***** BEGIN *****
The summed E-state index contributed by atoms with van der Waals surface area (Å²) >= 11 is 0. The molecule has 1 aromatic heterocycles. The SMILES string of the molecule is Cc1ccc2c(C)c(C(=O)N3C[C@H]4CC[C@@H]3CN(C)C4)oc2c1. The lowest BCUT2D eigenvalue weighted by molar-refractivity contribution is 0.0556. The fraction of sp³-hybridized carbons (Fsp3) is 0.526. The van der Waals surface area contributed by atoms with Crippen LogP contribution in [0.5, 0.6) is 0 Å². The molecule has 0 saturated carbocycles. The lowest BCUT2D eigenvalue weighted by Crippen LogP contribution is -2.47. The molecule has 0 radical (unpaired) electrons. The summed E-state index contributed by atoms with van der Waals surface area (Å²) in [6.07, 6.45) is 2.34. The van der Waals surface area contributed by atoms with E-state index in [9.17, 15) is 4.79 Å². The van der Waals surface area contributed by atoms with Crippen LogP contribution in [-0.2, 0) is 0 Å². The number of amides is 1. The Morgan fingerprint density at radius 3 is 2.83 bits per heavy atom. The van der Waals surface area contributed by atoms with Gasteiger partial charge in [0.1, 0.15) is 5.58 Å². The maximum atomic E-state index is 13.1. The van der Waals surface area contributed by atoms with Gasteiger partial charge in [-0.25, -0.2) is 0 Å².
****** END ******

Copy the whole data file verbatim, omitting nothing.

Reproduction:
The summed E-state index contributed by atoms with van der Waals surface area (Å²) >= 11 is 0. The molecule has 1 aromatic heterocycles. The SMILES string of the molecule is Cc1ccc2c(C)c(C(=O)N3C[C@H]4CC[C@@H]3CN(C)C4)oc2c1. The lowest BCUT2D eigenvalue weighted by molar-refractivity contribution is 0.0556. The fraction of sp³-hybridized carbons (Fsp3) is 0.526. The van der Waals surface area contributed by atoms with Crippen LogP contribution in [0.5, 0.6) is 0 Å². The molecule has 0 saturated carbocycles. The lowest BCUT2D eigenvalue weighted by Crippen LogP contribution is -2.47. The molecule has 0 radical (unpaired) electrons. The summed E-state index contributed by atoms with van der Waals surface area (Å²) in [6.07, 6.45) is 2.34. The van der Waals surface area contributed by atoms with E-state index in [9.17, 15) is 4.79 Å². The van der Waals surface area contributed by atoms with Crippen LogP contribution in [-0.2, 0) is 0 Å². The number of amides is 1. The Morgan fingerprint density at radius 3 is 2.83 bits per heavy atom. The van der Waals surface area contributed by atoms with Gasteiger partial charge in [0.1, 0.15) is 5.58 Å². The maximum atomic E-state index is 13.1. The van der Waals surface area contributed by atoms with Gasteiger partial charge in [-0.25, -0.2) is 0 Å².